Be Smarter: 5 Foods to Eat

The truth is that eating fruits and vegetables is good for you, plain and simple. And eating a variety is even better, so your body can get ...

The truth is that eating fruits and vegetables is good for you, plain and simple. And eating a variety is even better, so your body can get all of the nutrients and vitamins it needs to operate at its optimal level. The best part is that most foods offer a two-for-one deal, if you will. Carrots, for example, may help not only your eyes, but also your brain. And it turns out that if kale or kale chips have become recent staples in your kitchen, they might be doing more good for you than you think.

So, if there's a time when focusing on brain power or energy is a must, say while studying for the bar exam or the GMATs, it might not hurt to increase your intake of healthy foods that have been linked to improving brain productivity and function. Granted, some are meant for long-term health rather than short-term, but it really can't hurt to tackle both ends of the spectrum when it comes to health.

To find out more about the connection between our brains and food, we turned to nutritionist Kelly Aronica. Check out what she has to say and which foods you might want to start incorporating into your diet.

Also found in spinach, red peppers, and summer squashes, B vitamins, according to Aronica, help manufacture and release chemicals in the brain known as neurotransmitters. "The nervous system relies on neurotransmitters to communicate messages within the brain, such as those that regulate mood, hunger, and sleep."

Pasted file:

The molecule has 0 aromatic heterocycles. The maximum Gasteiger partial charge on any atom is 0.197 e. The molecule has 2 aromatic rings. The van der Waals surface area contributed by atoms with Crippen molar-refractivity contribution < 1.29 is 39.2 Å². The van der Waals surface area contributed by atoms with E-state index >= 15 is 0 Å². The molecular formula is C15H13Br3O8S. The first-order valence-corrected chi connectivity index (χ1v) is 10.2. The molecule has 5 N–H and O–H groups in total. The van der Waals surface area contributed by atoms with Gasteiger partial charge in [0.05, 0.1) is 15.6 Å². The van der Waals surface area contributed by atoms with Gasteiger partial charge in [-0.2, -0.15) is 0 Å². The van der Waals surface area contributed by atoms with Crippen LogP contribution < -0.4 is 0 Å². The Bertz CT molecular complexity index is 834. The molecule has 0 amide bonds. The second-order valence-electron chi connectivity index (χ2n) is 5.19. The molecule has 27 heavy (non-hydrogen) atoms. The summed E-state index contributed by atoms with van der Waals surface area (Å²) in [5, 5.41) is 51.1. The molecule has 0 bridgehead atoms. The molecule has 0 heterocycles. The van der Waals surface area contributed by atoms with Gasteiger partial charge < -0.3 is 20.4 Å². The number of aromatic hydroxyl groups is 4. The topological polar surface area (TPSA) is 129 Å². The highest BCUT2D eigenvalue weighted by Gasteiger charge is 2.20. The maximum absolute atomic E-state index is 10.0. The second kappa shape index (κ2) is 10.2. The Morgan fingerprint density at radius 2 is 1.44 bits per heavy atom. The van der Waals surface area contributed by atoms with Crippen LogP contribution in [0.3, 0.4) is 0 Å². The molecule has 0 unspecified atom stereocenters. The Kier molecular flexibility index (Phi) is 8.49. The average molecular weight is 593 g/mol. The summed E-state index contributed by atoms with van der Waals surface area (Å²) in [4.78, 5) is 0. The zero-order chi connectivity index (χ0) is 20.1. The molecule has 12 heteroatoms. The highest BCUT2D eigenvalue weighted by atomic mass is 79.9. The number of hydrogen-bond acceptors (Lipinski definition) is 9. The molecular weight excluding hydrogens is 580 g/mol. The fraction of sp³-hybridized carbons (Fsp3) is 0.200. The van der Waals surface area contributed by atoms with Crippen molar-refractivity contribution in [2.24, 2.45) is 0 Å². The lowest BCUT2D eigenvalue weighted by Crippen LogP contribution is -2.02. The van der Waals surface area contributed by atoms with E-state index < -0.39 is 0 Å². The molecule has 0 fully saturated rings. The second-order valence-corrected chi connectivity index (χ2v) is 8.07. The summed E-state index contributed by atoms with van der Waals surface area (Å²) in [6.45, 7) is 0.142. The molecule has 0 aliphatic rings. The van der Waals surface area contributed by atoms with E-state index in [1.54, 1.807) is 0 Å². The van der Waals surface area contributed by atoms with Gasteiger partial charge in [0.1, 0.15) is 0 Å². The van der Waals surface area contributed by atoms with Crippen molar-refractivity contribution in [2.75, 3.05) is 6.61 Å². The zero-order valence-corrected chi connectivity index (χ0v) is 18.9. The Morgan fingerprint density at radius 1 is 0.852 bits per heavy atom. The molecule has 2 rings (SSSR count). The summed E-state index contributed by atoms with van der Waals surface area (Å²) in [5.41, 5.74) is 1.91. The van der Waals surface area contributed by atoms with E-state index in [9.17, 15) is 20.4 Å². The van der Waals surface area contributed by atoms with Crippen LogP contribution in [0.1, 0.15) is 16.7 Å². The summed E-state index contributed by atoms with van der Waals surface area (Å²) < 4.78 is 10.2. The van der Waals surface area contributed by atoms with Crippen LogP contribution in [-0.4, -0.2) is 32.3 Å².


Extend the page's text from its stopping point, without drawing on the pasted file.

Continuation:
Vitamin B12, often referred to as the "memory vitamin," is only found naturally in animal foods, so Aronica suggests vegans should be careful to use supplements. As she explains, its integrally involved in nerve function and found in yogurts, cheeses, salmon, shrimp, and beef.

Spinach or Kale
"I'd list dark leafy greens (spinach is probably my top choice, or kale) as one of the top foods for brain health," says Aronica. She explains that the huge antioxidant punch is the main benefit for the brain, but they are also powerhouses overall in terms of vitamin and mineral content.

Green Tea
Green tea is not only a great source of antioxidants, but it also provides a hefty amount of caffeine, which is good for coffee-turned-tea drinkers. Aronica adds that research has shown caffeine to improve cognitive function, focus, and concentration. Coffee and chocolate also have antioxidants, but probably aren't as strong of a source as green tea.

With the conflicting evidence about egg yolks (Good for you? Bad for you?), Aronica says that for brain functions, they're not to be ignored. Choline, a building block from the brain neurotransmitter acetylcholine, is involved in memory and is found in eggs, specifically the yolk.

Source: Yahoo (Yasmin Fahr, The Daily Meal)

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